• This approach to "punishment" reminds me of the concept of Native American Circle Justice, which is being used in some areas of the United States. It's based on the teachings and beliefs of some Native American communities that a person should pay for his or her wrongdoings by healing themselves, the people they hurt, and the community as a whole. As long as we're crossing cultures here, there is an excellent Young Adult novel that deals with this called Touching Spirit Bear, by Ben Mikaelsen. (Note to self: write this up for the Recommended Reads thread....)

One of the boys, a sandy haired young man, named Mark, who seemed to be in his later teens, brandished a spray paint can and said, “All right, let’s go show these terrorists how much we care! We let them come here and live and they repay us by blowing up the Twin Towers and they expect us not to react to them being here?” The teenager laughed. “We’re gonna show ‘um what Americans are made of!”
Sadly, this seems to be a realistic reaction to the events of September 11th. One of my friends who is still working in the same school district I left a few years back told me about a similar response from high school kids immediately after 9/11. There was at least one family in the district whose children were of Middle Eastern descent, but who had attended this school district their entire lives. Despite this, some of the teens still threatened the boy and his sister with physical violence for several days after 9/11, even though these kids were well-known and quite popular.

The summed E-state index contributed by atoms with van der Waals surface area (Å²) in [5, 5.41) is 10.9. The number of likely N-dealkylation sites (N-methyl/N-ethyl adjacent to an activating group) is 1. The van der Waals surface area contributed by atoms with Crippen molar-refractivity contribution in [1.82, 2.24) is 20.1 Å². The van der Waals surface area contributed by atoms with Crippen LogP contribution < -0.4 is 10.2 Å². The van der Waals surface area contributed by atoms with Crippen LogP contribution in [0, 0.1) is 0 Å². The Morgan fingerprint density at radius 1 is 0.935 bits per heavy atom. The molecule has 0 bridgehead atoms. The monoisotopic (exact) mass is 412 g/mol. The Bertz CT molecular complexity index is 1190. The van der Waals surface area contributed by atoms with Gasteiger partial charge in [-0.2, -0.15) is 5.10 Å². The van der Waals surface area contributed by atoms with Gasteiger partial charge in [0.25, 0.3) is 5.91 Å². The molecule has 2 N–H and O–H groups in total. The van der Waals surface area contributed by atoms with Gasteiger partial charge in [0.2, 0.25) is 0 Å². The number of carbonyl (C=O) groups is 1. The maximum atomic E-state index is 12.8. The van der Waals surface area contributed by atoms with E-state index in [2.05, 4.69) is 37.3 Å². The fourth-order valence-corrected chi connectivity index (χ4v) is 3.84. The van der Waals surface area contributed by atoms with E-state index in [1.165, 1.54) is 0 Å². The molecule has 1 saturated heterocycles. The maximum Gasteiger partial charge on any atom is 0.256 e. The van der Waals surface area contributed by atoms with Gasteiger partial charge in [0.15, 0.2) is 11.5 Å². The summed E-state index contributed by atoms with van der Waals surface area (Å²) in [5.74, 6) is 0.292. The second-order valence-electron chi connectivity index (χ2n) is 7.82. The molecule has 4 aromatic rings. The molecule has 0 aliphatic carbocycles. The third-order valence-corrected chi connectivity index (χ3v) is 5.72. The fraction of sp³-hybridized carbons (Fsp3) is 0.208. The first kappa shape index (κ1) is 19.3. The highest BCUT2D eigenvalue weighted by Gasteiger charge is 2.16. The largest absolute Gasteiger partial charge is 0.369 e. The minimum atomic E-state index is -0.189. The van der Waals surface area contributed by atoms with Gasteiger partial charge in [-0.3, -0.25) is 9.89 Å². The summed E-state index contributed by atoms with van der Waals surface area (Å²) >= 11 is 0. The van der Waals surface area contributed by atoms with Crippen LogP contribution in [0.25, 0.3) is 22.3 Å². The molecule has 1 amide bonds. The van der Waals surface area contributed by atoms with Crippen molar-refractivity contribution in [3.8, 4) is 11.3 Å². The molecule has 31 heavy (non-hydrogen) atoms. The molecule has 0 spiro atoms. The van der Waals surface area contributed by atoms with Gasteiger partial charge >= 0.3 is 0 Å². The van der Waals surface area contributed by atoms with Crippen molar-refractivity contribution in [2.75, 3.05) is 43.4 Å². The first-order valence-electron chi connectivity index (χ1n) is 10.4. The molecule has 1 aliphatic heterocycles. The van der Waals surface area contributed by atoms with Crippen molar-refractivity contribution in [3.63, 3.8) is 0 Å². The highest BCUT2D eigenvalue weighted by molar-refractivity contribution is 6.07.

Having Mark change his attitude at the end of the story makes for a satisfying ending, although I wonder how long all those warm, fuzzy feelings will last. It might be worth exploring what Mark does when he gets back to his partners in crime. Will all this suddenly just become a joke? Will Mark try to convince his friends they were wrong? How will they react to his experience, and how will he react to them?
 

Goodwill

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Well, thank you for your response, Seldes! I appreciate your input every time.

I wrote this for a school paper that I needed to and I thought it was worth sharing with all of you just to see what kind of feedback I would get. I based it off of a person that I knew that actually became extremely angry at the Muslim community after 9/11 and I needed the story to have a positive ending so I chose the one that was used so that I could meet that criteria.
 

Nurhachi

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Seldes Katne said:
(And I was under the impression that all the awards were going to the UC mega-fic being written by Nurhachi and Co. :roll: )